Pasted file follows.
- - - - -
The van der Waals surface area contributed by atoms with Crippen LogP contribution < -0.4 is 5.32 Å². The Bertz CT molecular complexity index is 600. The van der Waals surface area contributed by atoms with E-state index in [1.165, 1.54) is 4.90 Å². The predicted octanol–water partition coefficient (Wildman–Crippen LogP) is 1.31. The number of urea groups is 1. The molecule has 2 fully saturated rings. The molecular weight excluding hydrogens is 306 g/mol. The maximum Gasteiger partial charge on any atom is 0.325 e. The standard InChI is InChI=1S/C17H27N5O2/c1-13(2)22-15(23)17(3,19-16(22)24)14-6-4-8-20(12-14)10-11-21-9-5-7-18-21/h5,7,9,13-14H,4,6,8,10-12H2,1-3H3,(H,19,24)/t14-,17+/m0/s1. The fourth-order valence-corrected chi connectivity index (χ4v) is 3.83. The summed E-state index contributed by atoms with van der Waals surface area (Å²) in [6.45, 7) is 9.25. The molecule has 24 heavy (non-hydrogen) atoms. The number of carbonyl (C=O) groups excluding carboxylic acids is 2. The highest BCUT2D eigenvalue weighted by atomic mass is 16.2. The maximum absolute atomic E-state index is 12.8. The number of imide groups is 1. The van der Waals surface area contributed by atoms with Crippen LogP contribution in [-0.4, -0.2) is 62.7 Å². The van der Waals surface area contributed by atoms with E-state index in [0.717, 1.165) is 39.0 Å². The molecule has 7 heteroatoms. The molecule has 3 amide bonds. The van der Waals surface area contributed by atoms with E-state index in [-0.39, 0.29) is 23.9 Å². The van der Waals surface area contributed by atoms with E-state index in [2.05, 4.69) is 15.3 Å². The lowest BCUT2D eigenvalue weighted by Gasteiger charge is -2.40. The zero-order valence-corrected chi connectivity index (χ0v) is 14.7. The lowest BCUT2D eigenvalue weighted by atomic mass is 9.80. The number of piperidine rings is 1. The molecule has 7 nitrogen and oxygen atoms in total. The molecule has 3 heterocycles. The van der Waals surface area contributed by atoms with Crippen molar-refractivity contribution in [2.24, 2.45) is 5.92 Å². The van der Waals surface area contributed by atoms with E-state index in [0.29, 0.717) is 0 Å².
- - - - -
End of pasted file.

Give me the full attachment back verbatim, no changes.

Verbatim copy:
The van der Waals surface area contributed by atoms with Crippen LogP contribution < -0.4 is 5.32 Å². The Bertz CT molecular complexity index is 600. The van der Waals surface area contributed by atoms with E-state index in [1.165, 1.54) is 4.90 Å². The predicted octanol–water partition coefficient (Wildman–Crippen LogP) is 1.31. The number of urea groups is 1. The molecule has 2 fully saturated rings. The molecular weight excluding hydrogens is 306 g/mol. The maximum Gasteiger partial charge on any atom is 0.325 e. The standard InChI is InChI=1S/C17H27N5O2/c1-13(2)22-15(23)17(3,19-16(22)24)14-6-4-8-20(12-14)10-11-21-9-5-7-18-21/h5,7,9,13-14H,4,6,8,10-12H2,1-3H3,(H,19,24)/t14-,17+/m0/s1. The fourth-order valence-corrected chi connectivity index (χ4v) is 3.83. The summed E-state index contributed by atoms with van der Waals surface area (Å²) in [6.45, 7) is 9.25. The molecule has 24 heavy (non-hydrogen) atoms. The number of carbonyl (C=O) groups excluding carboxylic acids is 2. The highest BCUT2D eigenvalue weighted by atomic mass is 16.2. The maximum absolute atomic E-state index is 12.8. The number of imide groups is 1. The van der Waals surface area contributed by atoms with Crippen LogP contribution in [-0.4, -0.2) is 62.7 Å². The van der Waals surface area contributed by atoms with E-state index in [0.717, 1.165) is 39.0 Å². The molecule has 7 heteroatoms. The molecule has 3 amide bonds. The van der Waals surface area contributed by atoms with E-state index in [-0.39, 0.29) is 23.9 Å². The van der Waals surface area contributed by atoms with E-state index in [2.05, 4.69) is 15.3 Å². The lowest BCUT2D eigenvalue weighted by Gasteiger charge is -2.40. The zero-order valence-corrected chi connectivity index (χ0v) is 14.7. The lowest BCUT2D eigenvalue weighted by atomic mass is 9.80. The number of piperidine rings is 1. The molecule has 7 nitrogen and oxygen atoms in total. The molecule has 3 heterocycles. The van der Waals surface area contributed by atoms with Crippen molar-refractivity contribution in [2.24, 2.45) is 5.92 Å². The van der Waals surface area contributed by atoms with E-state index in [0.29, 0.717) is 0 Å².